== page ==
Cedar Rapids Weather
Flood Forecast Improves, Coralville Lake No Longer Expected to Top Spillway
By Gregg Hennigan, Reporter
IOWA CITY, Iowa – Coralville Lake is no longer predicted to go over its emergency spillway, but don’t take that to mean the threat of major flooding has passed.
“It’s important for folks to understand that this is going to be a prolonged event,” Terrence Neuzil, a Johnson County supervisor serving as spokesman for the county’s Emergency Management Agency, said Sunday morning. “The (Iowa) River is going to be flooded for a while.”
The Army Corps of Engineers, which oversees the lake, is now forecasting the lake will crest at 711.5 feet above sea level on June 7. That’s down from 712.8 foot prediction made Saturday, and it is below the spillway, which is at 712 feet.
Receiving just a few hundredths of an inch of precipitation in the Iowa River basin on Saturday and dry forecasts for Sunday and Monday helped bring the lake forecast down, Neuzil said.
But the lake is still high – nearly 707 feet compared with the normal summer elevation of 683 feet – and it will be high for some time, officials said. They are expecting the flood threat to remain much of the summer, and another wet stretch like what was seen last week could send predictions soaring again.
The National Water Service is predicting the Iowa River in Iowa City crests at 25 feet, which is right at “major” flood stage, on June 4 or 5.
“We’re not out of the woods yet,” said Dee Goldman, the lake operations manager. “There’s still a very real risk there. But every little bit we can get out of the reservoir” helps.
The amount of water going through the dam’s gates, which are wide open, was 18,100 cubic feet per second Sunday morning. That’s expected to hit 19,500 cfs as the lake crests. That’s also an improvement from Saturday.
Flooding remains a concern. In addition to the flood damage and home evacuations that already have occurred, the county is keeping an eye on Winter Eagle Road just south of Terry Trueblood Recreation Area in southern Iowa City and Ely and Swan Lake roads near the lake.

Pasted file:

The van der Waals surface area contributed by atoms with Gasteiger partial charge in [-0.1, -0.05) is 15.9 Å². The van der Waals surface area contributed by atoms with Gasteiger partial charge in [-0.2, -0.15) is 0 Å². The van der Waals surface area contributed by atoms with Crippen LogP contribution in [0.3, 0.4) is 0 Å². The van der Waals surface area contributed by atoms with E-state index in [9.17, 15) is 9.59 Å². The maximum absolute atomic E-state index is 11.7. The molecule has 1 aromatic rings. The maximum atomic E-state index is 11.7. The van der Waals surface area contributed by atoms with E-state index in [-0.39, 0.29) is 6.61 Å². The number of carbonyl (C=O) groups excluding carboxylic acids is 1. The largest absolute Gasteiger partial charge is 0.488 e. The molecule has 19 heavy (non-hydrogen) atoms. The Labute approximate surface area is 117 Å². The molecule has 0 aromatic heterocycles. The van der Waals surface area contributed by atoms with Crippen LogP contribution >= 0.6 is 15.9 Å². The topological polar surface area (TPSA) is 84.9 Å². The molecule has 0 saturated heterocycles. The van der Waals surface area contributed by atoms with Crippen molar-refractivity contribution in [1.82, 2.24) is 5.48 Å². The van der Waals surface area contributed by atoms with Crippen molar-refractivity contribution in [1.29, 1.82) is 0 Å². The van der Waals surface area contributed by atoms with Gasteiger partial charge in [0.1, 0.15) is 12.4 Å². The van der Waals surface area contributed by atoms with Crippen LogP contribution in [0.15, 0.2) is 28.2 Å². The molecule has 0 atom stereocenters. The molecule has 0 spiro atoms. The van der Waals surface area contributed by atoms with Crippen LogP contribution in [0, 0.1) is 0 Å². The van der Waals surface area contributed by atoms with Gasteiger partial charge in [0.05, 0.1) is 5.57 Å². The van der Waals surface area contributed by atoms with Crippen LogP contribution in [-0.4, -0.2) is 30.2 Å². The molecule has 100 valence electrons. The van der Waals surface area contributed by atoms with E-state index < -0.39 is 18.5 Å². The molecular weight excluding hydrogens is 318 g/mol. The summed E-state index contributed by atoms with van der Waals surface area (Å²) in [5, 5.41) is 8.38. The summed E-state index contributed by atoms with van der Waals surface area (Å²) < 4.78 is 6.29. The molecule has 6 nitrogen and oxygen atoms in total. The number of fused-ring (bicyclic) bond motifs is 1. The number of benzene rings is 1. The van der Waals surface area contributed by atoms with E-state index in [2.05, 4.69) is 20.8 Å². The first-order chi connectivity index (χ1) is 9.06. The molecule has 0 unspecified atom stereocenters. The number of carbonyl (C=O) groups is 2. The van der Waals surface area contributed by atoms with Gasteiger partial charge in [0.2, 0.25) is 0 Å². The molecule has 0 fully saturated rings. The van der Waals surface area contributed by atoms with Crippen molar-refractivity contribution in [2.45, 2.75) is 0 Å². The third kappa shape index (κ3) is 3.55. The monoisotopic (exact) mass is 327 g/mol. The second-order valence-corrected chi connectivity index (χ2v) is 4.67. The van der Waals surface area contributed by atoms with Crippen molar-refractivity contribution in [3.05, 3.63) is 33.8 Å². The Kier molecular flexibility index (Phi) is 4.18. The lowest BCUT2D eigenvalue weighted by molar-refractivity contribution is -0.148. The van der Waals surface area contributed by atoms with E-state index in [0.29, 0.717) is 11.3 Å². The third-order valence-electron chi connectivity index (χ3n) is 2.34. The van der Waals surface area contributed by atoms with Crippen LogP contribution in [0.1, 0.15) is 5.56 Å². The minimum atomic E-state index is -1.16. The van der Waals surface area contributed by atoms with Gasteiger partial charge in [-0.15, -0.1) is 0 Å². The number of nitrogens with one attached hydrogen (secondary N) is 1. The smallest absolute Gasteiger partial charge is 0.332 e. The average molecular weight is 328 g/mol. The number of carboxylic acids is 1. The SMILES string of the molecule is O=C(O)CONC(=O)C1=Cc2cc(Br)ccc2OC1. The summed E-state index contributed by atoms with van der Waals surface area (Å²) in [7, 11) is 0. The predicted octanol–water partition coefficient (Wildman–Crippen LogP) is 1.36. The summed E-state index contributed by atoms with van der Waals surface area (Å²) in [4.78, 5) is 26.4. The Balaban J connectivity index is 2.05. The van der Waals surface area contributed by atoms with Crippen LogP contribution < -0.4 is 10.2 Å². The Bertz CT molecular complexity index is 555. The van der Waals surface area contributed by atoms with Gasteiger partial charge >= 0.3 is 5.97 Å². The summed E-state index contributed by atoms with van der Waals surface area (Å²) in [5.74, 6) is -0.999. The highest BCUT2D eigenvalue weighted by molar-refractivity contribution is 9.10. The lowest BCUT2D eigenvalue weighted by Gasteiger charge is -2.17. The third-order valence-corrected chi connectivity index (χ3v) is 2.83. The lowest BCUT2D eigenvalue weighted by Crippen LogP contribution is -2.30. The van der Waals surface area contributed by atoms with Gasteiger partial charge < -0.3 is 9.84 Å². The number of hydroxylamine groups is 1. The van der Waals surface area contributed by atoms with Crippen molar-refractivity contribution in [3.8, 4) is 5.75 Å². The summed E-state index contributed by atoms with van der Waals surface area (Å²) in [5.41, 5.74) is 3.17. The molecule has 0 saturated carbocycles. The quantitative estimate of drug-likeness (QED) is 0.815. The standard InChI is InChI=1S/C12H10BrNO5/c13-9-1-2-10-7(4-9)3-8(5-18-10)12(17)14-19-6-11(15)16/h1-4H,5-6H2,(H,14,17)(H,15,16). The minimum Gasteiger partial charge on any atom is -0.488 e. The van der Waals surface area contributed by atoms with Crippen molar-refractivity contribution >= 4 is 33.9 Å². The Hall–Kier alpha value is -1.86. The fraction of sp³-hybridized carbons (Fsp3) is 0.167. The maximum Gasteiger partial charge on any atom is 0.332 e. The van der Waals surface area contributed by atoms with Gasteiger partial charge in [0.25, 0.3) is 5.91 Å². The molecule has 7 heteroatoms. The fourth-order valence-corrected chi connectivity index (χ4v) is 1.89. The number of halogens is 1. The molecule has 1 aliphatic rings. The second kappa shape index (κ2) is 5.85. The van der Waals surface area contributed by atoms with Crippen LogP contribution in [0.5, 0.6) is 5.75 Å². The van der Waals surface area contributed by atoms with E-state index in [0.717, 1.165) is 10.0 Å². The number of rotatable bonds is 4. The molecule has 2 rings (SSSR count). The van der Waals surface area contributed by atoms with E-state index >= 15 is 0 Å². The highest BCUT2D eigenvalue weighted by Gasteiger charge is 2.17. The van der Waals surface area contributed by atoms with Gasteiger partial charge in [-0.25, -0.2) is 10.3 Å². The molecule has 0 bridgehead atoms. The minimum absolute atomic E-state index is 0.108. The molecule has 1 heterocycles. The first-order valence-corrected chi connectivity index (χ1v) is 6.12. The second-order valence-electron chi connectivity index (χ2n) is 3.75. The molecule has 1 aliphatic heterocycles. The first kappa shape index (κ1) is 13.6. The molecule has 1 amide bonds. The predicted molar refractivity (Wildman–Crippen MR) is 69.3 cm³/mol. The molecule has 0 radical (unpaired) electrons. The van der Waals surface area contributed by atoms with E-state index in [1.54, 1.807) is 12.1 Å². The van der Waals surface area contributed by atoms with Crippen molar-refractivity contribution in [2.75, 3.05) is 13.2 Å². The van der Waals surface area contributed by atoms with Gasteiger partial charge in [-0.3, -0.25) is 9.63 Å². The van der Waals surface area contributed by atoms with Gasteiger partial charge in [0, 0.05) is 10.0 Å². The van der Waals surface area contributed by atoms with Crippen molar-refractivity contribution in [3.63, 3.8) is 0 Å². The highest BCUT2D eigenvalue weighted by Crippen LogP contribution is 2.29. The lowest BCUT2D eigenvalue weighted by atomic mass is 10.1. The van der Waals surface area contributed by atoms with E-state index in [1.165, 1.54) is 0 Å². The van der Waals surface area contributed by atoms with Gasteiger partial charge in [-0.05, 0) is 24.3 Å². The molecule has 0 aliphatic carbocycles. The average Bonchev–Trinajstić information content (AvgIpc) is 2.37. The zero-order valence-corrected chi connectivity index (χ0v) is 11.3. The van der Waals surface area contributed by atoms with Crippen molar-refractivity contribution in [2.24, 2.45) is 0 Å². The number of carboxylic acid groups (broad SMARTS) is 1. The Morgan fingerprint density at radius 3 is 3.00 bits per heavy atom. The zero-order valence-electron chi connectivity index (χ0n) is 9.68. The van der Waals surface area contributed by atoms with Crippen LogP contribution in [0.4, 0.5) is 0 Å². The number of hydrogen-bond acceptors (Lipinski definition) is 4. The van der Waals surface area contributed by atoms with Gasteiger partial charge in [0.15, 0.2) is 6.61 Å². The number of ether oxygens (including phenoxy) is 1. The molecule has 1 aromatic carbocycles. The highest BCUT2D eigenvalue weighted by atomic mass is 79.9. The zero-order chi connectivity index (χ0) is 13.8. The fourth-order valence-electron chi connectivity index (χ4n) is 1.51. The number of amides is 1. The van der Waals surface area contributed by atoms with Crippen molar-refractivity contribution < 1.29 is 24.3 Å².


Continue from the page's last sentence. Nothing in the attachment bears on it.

The corps will close Prairie Du Chien Road near the Coralville Lake dam on June 3 or 4 as a safety measure with the water approaching the spillway.
Goldman said a lot of sightseers are coming out to the area and that impedes the corps’ work and presents a safety risk. “It is still a very dangerous situation,” he said.
The corps is moving to 24-hour operations at the lake Sunday to monitor the flood situation, including inspecting the dam and reading gauges, Goldman said. Everything is working as it should be at this time, he said.
The corps expects to close the Tailwater East and Cottonwood campgrounds near the dam on Monday. There are a few campers at Tailwater but none at Cottonwood, Goldman said.
The lake is still open to boaters, but Goldman encouraged people to stay off it. The Iowa River below the dam remains closed by order of the Johnson County Sheriff's Office. Not everyone is following that directive, though.
Iowa City police caught some canoeists in the fast-moving river Saturday, Neuzil said. They were removed but not arrested. “The message is real clear: On the river, no means no,” Neuzil said.
Three groups from two special law enforcement water teams – one based out of Cedar Rapids; the other in Johnson County – will be on the Iowa River today shooting video and still photographs of water damage.
About 30 Johnson County buildings, mostly homes, are currently damaged or under water with an estimated $2 million in damage, Neuzil said.
The worst-case scenario, based on a lake outflow of 21,000 cfs, would threaten 64 buildings and has the potential to cause $23 million in damage, he said. About 20 miles of roads would be affected by floodwaters in that situation, he said. About 15,000 tons of debris would be in the Iowa River.
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